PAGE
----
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EMDR: Eye Movement Desensitization and Reprocessing
Eye movement desensitization and reprocessing is a psychotherapy treatment that is designed to alleviate the distress associated with traumatic memories. It is proven to help clients recover from trauma and other distressing life experiences including PTSD, anxiety, depression, and panic disorders.
EDMR is different than other treatments in that it doesn’t require talking in detail about the distressing issue. It does focus on changing the emotions, thoughts or behaviors resulting from the distressing issue which allows the brain to resume its natural healing process. It is designed to resolve unprocessed traumatic memories in the brain.
Our brains have a natural way of recovering from a traumatic event or memory. This involves communication from different parts of the brain such as the amygdala, the hippocampus, and the prefrontal cortex. Stress responses are part of our natural fight or flight instincts and when distress from a disturbing image remains, those upsetting images or emotions may create that overwhelming feeling of being back in that moment or “frozen in time”. EDMR therapy will help the brain process these memories and allow for natural light.
During EMDR therapy, the client gives attention to the past, present and future. The client`s focus is given to past disturbing memories or related events. It can also give focus on current situations that may cause distress to the client. This is addressed with a treatment approach including eight different phases.
Eight different phases of EMDR therapy
Phase 1: History and treatment planning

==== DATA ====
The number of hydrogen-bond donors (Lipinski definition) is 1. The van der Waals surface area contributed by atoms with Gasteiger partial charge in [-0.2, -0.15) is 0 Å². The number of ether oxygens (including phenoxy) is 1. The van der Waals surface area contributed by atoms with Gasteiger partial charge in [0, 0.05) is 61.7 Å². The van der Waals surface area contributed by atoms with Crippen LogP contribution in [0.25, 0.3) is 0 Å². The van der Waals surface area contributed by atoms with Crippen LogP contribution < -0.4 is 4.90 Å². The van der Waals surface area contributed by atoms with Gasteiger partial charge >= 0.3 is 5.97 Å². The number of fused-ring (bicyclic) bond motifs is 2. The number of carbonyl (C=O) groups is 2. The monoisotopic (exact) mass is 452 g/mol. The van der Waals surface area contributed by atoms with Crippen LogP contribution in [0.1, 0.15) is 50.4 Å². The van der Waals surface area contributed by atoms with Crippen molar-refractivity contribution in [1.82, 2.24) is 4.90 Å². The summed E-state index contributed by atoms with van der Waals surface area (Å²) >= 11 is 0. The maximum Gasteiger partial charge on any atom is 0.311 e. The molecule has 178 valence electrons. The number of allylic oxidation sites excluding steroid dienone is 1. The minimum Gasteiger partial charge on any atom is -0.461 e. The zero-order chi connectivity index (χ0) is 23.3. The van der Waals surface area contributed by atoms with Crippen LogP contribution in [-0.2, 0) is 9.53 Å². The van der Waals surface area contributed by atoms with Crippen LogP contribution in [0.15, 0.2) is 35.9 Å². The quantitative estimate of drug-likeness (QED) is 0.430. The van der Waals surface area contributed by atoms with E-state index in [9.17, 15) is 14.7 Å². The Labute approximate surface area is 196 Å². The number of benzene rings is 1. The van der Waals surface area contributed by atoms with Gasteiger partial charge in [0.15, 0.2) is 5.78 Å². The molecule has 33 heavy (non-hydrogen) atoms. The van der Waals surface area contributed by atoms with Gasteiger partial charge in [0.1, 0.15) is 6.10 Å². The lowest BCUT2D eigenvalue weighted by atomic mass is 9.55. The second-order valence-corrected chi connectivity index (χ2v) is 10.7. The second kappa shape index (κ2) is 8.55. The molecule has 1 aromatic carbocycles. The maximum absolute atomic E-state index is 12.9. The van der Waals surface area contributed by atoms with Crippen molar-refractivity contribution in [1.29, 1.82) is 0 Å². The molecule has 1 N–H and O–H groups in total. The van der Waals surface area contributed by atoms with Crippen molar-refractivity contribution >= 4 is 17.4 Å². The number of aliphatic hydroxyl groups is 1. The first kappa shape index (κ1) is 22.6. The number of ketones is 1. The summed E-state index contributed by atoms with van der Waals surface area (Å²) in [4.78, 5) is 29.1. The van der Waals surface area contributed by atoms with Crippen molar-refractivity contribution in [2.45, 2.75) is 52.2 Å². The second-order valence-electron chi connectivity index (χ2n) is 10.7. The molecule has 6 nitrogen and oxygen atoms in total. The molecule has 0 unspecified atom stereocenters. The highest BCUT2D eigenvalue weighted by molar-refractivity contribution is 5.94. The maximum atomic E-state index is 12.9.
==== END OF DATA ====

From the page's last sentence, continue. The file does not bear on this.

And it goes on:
An EMDR counselor will first review any history of the client and decide where the client is in the treatment process. This phase will also include the client talking about the trauma and identifying potential traumatic memories to treat specifically.
Phase 2: Preparation
An EMDR counselor will then help the client learn several different ways to cope with the emotional or psychological stress that the client is experiencing. Stress management techniques such as deep breathing and mindfulness may be used.
Phase 3: Assessment
An EMDR counselor will identify the specific memories that will be targeted and all the associated components such as the physical sensations that are stimulated when the client concentrates on an event for each target memory.
Phases 4-7: Treatment
An EMDR counselor will then begin using EMDR therapy techniques to treat your targeted memories. During these sessions, the client will be asked to focus on a negative thought, memory, or image and then the therapist will simultaneously have you do specific eye movements. The bilateral stimulation may also include taps or other movements mixed in. After the bilateral stimulation, the therapist will ask the client to let their mind go blank and notice the thoughts and feelings they are having spontaneously. After the client identify these thoughts, the therapist may have the client refocus on that traumatic memory or move on to another.
If the client starts to become distressed, the EMDR counselor will help bring back to the present before moving on to another traumatic memory. Over time, the distress over thoughts, images, or memories should start to fade.
Phase 8: Evaluation
In the final phase, the client is asked to evaluate your progress after these sessions.
EMDR therapy is safe, with many fewer side effects than those of prescription medications. It often takes several sessions to treat PTSD with EMDR therapy. The beginning of therapy may be exceptionally triggering to people starting to deal with traumatic events, specifically because of the heightened focus. EMDR therapy has proven to be effective in treating trauma and PTSD. It may also be able to help treat other mental conditions like anxiety, depression, and panic disorders.
Interested in EMDR therapy? Contact our Winter Park counseling center today to get started!